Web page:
Econometrics by Example

by Damodar Gujarati

Chapter 11

In this chapter we discussed the nature of censored regression models. The key here is the concept of a latent variable, a variable which, although intrinsically important, may not always be observable. This results in a censored sample in which data on the regressand is not available for several observations, although the data on the explanatory variables is available for all the observations.

In situations like this OLS estimators are biased as well as inconsistent. Assuming that the error term follows the normal distribution with zero mean and constant variance, we can estimate censored regression models by the method of maximum likelihood (ML). The estimators thus obtained are consistent.

The slope coefficients estimated by ML need to be interpreted carefully. Although we can interpret the slope coefficient as giving the marginal impact of a variable on the mean value of the latent variable, holding other variables constant, we cannot interpret it so with respect to the observed value of the latent variable. Here we have to multiply the slope coefficient by the probability of observing the latent variable. And this probability depends on all the explanatory variables and their coefficients. However, modern statistical software packages do this relatively easily.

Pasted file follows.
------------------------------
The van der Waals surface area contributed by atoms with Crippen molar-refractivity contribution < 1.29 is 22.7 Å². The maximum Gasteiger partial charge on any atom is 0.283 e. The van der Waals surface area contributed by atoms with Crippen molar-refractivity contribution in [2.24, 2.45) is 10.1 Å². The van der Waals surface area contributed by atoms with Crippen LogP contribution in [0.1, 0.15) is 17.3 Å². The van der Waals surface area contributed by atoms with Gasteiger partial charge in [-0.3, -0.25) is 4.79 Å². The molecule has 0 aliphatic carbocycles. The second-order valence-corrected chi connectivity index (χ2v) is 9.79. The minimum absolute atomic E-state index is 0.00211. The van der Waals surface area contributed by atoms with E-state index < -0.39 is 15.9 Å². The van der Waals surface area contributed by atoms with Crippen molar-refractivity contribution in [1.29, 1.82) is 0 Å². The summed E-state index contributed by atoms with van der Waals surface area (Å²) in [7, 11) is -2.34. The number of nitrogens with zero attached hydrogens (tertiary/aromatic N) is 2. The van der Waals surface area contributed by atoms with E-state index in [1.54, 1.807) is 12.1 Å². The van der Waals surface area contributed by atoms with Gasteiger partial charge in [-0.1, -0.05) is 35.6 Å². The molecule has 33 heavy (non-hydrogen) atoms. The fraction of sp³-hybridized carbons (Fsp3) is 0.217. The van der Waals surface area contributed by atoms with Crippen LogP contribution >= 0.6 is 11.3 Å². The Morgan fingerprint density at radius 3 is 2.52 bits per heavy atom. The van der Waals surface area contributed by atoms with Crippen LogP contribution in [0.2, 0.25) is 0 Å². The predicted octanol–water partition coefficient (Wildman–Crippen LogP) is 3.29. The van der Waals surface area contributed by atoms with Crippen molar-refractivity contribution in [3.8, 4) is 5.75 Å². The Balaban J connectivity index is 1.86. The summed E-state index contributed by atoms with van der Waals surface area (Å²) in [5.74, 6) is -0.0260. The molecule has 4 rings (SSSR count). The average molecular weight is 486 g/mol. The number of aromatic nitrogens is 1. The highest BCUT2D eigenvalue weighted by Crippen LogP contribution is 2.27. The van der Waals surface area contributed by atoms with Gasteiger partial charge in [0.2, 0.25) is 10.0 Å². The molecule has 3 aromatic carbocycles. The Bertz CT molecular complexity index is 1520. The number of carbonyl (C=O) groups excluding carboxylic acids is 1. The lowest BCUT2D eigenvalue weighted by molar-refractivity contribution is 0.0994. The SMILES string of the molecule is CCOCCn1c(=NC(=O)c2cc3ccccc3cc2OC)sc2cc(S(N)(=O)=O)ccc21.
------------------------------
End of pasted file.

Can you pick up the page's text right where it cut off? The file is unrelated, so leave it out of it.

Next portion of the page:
One major caveat is that the ML estimators are consistent only if the assumptions about the error term are valid. In cases of heteroscedasticity and non-normal error term, the ML estimators are inconsistent. Alternative methods need to be devised in such situations. Some solutions are available in the literature. We can, however, compute robust standard errors, as illustrated by a concrete example.

The truncated regression model differs from the censored regression model in that in the former we observe values of the regressors only if we have data on the regressand. In the censored regression model, we have data on the regressors for all the values of the regressand including those values of the regressand that are not observed or set to zero or some such limit.

In practice, censored regression models may be preferable to the truncated regression models because in the former we include all the observations in the sample, whereas in the latter we only include observations in the truncated sample.

Finally, the fact that we have software to estimate censored regression models does not mean that Tobit-type models are appropriate in all situations. Some of the situations where such models many not be applicable are discussed in the references cited in this chapter.